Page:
Iggy Pop, a true icon of the music world, has led a career as wild and unpredictable as his music. Starting with his pioneering days with The Stooges and continuing as a solo artist, he has solidified his status as a heavyweight in popular culture.
From collaborations with David Bowie to countless wild adventures with rock legend Dennis Hopper, Iggy Pop’s life could be mistaken for a thrilling novel, embodying the essence of the famous “sex, drugs, and rock ‘n’ roll” era. As a survivor of classic rock’s golden age, he has a treasure trove of anecdotes to share, much to the delight of his fans.
One of the most intriguing stories Iggy Pop has shared is the time he was invited to join the ultimate fun-loving rock ‘n’ roll group: AC/DC.
AC/DC, known for hits like ‘TNT,’ ‘Whole Lotta Rosie,’ and ‘Highway to Hell,’ has had two distinct eras, first with Bon Scott as the frontman and later with Brian Johnson, who took over in 1980 following Scott’s tragic passing and has been the vocalist ever since. Notably, the Brian Johnson era produced timeless classics such as ‘Back in Black’ and ‘Thunderstruck.’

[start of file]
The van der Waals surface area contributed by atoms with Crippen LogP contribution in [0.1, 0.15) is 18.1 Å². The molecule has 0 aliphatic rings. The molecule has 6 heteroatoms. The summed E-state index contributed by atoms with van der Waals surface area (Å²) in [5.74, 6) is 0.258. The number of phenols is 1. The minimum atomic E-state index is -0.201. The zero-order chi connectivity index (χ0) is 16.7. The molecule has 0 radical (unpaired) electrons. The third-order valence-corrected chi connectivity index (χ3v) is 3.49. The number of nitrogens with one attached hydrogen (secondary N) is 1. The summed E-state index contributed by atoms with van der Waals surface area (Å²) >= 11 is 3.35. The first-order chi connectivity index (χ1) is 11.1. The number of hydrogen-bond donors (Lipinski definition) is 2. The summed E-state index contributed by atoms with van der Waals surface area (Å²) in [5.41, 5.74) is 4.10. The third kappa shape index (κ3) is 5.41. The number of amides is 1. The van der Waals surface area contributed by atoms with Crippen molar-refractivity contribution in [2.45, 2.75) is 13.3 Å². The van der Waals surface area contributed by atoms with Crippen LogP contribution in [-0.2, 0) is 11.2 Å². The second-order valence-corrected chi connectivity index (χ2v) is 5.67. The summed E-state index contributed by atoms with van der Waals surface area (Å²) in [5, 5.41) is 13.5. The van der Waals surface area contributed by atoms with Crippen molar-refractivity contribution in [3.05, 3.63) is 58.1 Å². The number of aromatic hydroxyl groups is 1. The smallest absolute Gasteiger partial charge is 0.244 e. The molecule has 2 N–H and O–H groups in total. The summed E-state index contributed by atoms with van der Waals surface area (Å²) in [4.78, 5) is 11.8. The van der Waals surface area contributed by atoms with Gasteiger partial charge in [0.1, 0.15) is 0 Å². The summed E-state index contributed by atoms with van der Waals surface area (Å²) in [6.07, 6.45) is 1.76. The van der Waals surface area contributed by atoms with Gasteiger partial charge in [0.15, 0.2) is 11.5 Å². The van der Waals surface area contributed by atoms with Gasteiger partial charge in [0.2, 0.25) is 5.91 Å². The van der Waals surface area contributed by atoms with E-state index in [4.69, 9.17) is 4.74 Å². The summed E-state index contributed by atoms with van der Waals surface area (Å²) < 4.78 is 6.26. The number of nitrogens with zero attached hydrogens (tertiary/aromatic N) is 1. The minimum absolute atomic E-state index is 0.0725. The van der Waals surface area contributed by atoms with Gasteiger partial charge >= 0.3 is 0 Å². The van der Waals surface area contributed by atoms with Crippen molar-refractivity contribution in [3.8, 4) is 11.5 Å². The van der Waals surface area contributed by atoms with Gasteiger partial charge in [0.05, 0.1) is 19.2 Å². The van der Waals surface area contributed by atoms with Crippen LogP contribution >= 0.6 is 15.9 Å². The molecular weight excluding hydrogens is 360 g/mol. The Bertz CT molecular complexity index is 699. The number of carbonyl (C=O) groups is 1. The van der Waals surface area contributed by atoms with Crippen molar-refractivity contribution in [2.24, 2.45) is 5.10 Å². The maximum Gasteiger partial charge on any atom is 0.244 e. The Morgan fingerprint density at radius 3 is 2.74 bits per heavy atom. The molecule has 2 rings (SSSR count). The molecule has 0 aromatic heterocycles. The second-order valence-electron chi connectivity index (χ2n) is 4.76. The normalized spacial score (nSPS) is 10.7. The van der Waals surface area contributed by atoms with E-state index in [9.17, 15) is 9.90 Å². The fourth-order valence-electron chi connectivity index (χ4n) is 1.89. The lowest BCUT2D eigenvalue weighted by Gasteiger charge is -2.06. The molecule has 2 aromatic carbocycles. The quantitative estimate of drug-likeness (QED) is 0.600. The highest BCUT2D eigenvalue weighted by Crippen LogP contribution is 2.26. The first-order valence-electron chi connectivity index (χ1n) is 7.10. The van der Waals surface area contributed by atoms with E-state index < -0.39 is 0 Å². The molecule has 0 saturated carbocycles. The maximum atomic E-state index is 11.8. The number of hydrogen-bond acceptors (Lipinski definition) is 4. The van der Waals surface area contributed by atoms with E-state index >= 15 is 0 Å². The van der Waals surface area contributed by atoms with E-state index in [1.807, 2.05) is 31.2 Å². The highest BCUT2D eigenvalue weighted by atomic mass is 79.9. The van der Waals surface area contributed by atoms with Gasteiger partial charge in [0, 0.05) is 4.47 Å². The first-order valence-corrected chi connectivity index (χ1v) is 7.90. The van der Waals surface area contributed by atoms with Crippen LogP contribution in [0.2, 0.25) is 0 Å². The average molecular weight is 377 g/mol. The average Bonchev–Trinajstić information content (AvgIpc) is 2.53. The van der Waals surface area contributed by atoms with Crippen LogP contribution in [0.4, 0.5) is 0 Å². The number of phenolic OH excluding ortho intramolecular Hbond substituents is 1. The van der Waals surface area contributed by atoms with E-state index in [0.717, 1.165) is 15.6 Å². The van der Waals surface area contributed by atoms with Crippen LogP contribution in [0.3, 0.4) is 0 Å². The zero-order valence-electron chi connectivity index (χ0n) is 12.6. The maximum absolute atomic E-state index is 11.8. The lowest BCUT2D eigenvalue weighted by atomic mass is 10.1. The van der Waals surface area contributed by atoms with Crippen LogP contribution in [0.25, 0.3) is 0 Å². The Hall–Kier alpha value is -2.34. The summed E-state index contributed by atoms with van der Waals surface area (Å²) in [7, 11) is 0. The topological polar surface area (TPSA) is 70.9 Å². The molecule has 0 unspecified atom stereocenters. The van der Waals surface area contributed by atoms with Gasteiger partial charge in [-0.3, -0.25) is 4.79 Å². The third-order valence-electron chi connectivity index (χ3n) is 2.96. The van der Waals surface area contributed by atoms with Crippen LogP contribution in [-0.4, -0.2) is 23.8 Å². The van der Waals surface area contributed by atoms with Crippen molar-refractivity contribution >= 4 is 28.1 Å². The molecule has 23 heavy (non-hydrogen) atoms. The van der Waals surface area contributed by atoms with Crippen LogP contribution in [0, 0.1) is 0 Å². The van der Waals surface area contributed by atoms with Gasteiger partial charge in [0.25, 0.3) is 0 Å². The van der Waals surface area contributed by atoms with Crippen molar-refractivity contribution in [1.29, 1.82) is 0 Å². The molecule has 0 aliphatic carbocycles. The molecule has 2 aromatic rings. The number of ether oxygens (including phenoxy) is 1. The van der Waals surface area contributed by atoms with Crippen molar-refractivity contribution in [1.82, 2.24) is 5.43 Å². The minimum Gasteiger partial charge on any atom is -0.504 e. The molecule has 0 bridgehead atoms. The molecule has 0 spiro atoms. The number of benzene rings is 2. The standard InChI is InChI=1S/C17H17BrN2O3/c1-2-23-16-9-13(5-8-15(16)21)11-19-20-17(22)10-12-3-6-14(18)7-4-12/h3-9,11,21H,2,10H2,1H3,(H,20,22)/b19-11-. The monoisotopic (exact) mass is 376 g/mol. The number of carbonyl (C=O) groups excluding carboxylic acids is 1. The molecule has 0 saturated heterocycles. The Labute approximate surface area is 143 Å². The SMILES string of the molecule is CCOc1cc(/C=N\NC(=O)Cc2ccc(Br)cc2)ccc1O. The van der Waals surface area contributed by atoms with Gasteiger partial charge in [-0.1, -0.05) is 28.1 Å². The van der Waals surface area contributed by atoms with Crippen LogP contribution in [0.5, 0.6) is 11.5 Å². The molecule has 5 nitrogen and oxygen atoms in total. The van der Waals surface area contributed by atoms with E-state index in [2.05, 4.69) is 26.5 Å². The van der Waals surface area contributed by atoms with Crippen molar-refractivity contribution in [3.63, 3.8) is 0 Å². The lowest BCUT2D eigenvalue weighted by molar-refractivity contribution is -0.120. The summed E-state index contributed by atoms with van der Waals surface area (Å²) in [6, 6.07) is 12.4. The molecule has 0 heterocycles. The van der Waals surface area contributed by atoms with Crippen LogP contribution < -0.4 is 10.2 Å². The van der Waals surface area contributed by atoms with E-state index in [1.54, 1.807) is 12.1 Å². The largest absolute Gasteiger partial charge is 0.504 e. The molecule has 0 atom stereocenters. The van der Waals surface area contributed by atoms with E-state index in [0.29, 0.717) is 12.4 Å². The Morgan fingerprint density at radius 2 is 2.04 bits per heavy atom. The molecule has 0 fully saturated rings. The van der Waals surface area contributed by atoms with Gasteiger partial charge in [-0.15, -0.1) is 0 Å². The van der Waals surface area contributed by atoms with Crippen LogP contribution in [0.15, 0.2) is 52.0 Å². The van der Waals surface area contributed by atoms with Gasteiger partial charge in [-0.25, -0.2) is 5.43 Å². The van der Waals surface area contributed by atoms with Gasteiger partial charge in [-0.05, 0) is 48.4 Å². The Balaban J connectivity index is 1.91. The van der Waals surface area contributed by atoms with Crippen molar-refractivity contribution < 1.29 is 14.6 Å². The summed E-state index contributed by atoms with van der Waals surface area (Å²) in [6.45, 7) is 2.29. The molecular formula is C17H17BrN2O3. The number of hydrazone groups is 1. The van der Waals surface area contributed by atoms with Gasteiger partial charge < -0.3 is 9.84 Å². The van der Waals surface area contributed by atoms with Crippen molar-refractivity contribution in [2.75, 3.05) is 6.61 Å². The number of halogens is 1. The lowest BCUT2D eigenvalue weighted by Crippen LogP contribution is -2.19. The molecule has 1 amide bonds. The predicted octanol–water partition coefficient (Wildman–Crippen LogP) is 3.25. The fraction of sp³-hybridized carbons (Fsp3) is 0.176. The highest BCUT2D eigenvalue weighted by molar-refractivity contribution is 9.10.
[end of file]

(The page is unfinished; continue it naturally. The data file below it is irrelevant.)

In a 2023 interview with The New York Times, Iggy Pop revealed that the band’s manager approached him about joining AC/DC before he reformed The Stooges.
Although he didn’t delve into the specifics of the conversation, we’ll take his word for it. The mere thought of Iggy Pop fronting the ‘TNT’ band and sharing the stage with guitarist Angus Young is undeniably fascinating.
Iggy Pop also shared a brief memory involving Bon Scott, saying:
“Yeah, Bon. I had some very wonderful encounters with Bon somewhere, and we were both drunk and stoned. I see pictures sometimes, and I go, I don’t remember, but that’s me with Bon! I loved what he did. Many years ago, they had a manager, before I re-formed The Stooges, before I moved to England, and this guy said, ‘Are you interested in joining AC/DC?’ They were looking for a singer.”
However, when asked if he seriously considered the offer.
Iggy Pop explained:
“No, because I listened to their record. I thought, I can’t fill that bill. It wasn’t that I didn’t like them; their music was well-crafted. They paid great attention to detail. But I knew I wasn’t the right fit for what they needed.”